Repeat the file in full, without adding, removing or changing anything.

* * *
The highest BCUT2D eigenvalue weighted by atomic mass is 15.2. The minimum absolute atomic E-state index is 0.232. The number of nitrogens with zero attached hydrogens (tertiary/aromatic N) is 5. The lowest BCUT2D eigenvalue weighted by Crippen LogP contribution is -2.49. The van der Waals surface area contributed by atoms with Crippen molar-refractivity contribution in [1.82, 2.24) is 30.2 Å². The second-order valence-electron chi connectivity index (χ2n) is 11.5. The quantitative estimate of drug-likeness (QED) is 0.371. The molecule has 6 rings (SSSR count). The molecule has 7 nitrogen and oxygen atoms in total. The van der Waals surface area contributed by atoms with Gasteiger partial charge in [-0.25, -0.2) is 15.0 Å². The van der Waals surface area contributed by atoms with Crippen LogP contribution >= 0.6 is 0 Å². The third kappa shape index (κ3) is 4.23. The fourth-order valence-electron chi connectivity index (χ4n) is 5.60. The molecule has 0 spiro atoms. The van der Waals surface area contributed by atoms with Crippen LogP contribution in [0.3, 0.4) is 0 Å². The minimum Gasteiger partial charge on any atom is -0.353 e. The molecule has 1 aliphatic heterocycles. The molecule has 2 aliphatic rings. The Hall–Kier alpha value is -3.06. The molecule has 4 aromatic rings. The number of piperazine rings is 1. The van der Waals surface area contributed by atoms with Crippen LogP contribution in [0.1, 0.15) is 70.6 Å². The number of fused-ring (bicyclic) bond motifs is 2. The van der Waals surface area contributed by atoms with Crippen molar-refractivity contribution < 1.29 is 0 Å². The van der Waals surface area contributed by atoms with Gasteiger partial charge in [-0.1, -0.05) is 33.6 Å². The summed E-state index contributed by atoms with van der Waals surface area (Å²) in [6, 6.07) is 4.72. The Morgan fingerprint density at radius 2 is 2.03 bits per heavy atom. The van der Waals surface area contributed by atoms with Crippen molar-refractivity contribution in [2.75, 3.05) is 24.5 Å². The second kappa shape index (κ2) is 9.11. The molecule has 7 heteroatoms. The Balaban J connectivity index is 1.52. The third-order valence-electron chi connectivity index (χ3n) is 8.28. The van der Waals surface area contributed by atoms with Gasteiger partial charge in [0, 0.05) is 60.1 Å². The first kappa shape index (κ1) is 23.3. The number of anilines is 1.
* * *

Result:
The highest BCUT2D eigenvalue weighted by atomic mass is 15.2. The minimum absolute atomic E-state index is 0.232. The number of nitrogens with zero attached hydrogens (tertiary/aromatic N) is 5. The lowest BCUT2D eigenvalue weighted by Crippen LogP contribution is -2.49. The van der Waals surface area contributed by atoms with Crippen molar-refractivity contribution in [1.82, 2.24) is 30.2 Å². The second-order valence-electron chi connectivity index (χ2n) is 11.5. The quantitative estimate of drug-likeness (QED) is 0.371. The molecule has 6 rings (SSSR count). The molecule has 7 nitrogen and oxygen atoms in total. The van der Waals surface area contributed by atoms with Gasteiger partial charge in [-0.25, -0.2) is 15.0 Å². The van der Waals surface area contributed by atoms with Crippen LogP contribution >= 0.6 is 0 Å². The third kappa shape index (κ3) is 4.23. The fourth-order valence-electron chi connectivity index (χ4n) is 5.60. The molecule has 0 spiro atoms. The van der Waals surface area contributed by atoms with Crippen LogP contribution in [0.3, 0.4) is 0 Å². The minimum Gasteiger partial charge on any atom is -0.353 e. The molecule has 1 aliphatic heterocycles. The molecule has 2 aliphatic rings. The Hall–Kier alpha value is -3.06. The molecule has 4 aromatic rings. The number of piperazine rings is 1. The van der Waals surface area contributed by atoms with Crippen LogP contribution in [0.1, 0.15) is 70.6 Å². The number of fused-ring (bicyclic) bond motifs is 2. The van der Waals surface area contributed by atoms with Crippen molar-refractivity contribution < 1.29 is 0 Å². The van der Waals surface area contributed by atoms with Gasteiger partial charge in [-0.1, -0.05) is 33.6 Å². The summed E-state index contributed by atoms with van der Waals surface area (Å²) in [6, 6.07) is 4.72. The Morgan fingerprint density at radius 2 is 2.03 bits per heavy atom. The van der Waals surface area contributed by atoms with Crippen molar-refractivity contribution in [2.75, 3.05) is 24.5 Å². The second kappa shape index (κ2) is 9.11. The molecule has 7 heteroatoms. The Balaban J connectivity index is 1.52. The third-order valence-electron chi connectivity index (χ3n) is 8.28. The van der Waals surface area contributed by atoms with Gasteiger partial charge in [0, 0.05) is 60.1 Å². The first kappa shape index (κ1) is 23.3. The number of anilines is 1.